Fibromyalgia: An argument against being mentally ‘ill’

” My friend…care for your psyche…know thyself, for once we know ourselves, we may learn how to care for ourselves”, Socrates

Fibromyalgia does not allow for any kind of scientific tests to aid in making the diagnosis of the syndrome. It is not a disease, but a broad spectrum of ‘symptoms’ which appear to be somewhat universal, that is, primarily pain, fatigue, sleeplessness and often depression.

The official diagnosis was made in 1990 by a Committee of the American College of Rheumatologists, lead author Dr. Fredrick Wolfe, who has since suggested that it is actually a response to stress, depression and anxiety (quoted in Grot and Horwitz)417jNg4qTVL._SL160_PIsitb-sticker-arrow-dp,TopRight,12,-18_SH30_OU01_AA115_. While I subscribe to this view that fibromyalgia and its cousin chronic fatigue, along with other invisible dis-eases like restless legs (and autism which I have discussed in another blog) are not actual diseases, I also realize that there is a danger in classifying those of us with these conditions as hysterics who cannot manage our lives and have given in to the role of a sick person.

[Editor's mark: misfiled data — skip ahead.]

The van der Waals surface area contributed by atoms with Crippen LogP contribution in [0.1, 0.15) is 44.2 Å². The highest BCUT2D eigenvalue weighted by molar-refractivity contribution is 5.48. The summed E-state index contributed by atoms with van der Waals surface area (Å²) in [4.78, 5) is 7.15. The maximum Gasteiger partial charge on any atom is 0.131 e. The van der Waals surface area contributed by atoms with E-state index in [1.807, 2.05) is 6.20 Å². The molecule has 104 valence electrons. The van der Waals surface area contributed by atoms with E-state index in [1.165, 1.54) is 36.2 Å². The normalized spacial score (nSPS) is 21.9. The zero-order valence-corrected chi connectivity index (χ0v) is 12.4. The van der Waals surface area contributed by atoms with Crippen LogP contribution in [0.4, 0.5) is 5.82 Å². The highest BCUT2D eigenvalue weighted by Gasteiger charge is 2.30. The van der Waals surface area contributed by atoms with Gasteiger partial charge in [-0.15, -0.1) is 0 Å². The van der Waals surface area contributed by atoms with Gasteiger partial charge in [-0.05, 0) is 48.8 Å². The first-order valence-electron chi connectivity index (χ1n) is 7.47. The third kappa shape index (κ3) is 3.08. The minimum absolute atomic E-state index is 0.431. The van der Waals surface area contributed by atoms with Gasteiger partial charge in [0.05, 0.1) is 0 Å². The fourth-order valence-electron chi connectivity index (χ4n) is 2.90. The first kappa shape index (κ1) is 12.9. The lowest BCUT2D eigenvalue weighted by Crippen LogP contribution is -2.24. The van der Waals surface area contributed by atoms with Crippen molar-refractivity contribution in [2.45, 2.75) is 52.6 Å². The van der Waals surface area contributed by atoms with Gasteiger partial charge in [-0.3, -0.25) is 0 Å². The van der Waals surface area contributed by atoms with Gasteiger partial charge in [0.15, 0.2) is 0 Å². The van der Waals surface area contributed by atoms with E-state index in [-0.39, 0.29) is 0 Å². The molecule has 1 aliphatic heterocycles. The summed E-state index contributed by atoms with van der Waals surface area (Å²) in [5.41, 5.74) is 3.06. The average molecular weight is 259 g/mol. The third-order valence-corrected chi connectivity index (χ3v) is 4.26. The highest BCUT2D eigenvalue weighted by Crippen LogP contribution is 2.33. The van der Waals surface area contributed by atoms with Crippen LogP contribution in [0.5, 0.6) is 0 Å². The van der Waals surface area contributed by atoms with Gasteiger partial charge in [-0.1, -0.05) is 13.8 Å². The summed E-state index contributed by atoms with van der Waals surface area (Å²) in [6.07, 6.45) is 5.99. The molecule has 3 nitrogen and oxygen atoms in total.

Nothing can be further than this in my attempt to understand how it came to be that those of us with FMS/CFS/RLS  are highly sensitive to our environments/stimuli/other people’s needs. Yet, even in categorizing ourselves as highly sensitive persons(HSP) we risk the danger of further medicalizing ourselves (primarily through psychiatry) and becoming labelled as people who are in need of intense psychiatric help through medications. We can become labelled as HSPs and then fodder for the pharmaceutical companies and a category of  the ‘mentally ill’. This is indeed a conundrum as we ARE highly sensitive persons with easily aroused nervous systems. The question to be asked: why is this  a disease to be treated? Should we become like those who are treated for such real psychiatric disorders as for example, schizophrenia?

The book Diagnosis , Therapy and Evidence Conundrums in Modern American Medicine, by Gerald N Grot and Allan V Horwitz points out the lack of pathobiology in FMS, CFS, RLS and Autism, all of which have similar characteristics. The pharmaceutical industry has been the victor in all of this and we have fed into it unwillingly in our effort to alleviate our suffering, and obtain some degree of relief. So many of you write to me citing the numerous medications you are taking. The side effects are frightening. “What is to be done?”, a quote I use frequently from a favourite social theorist of mine.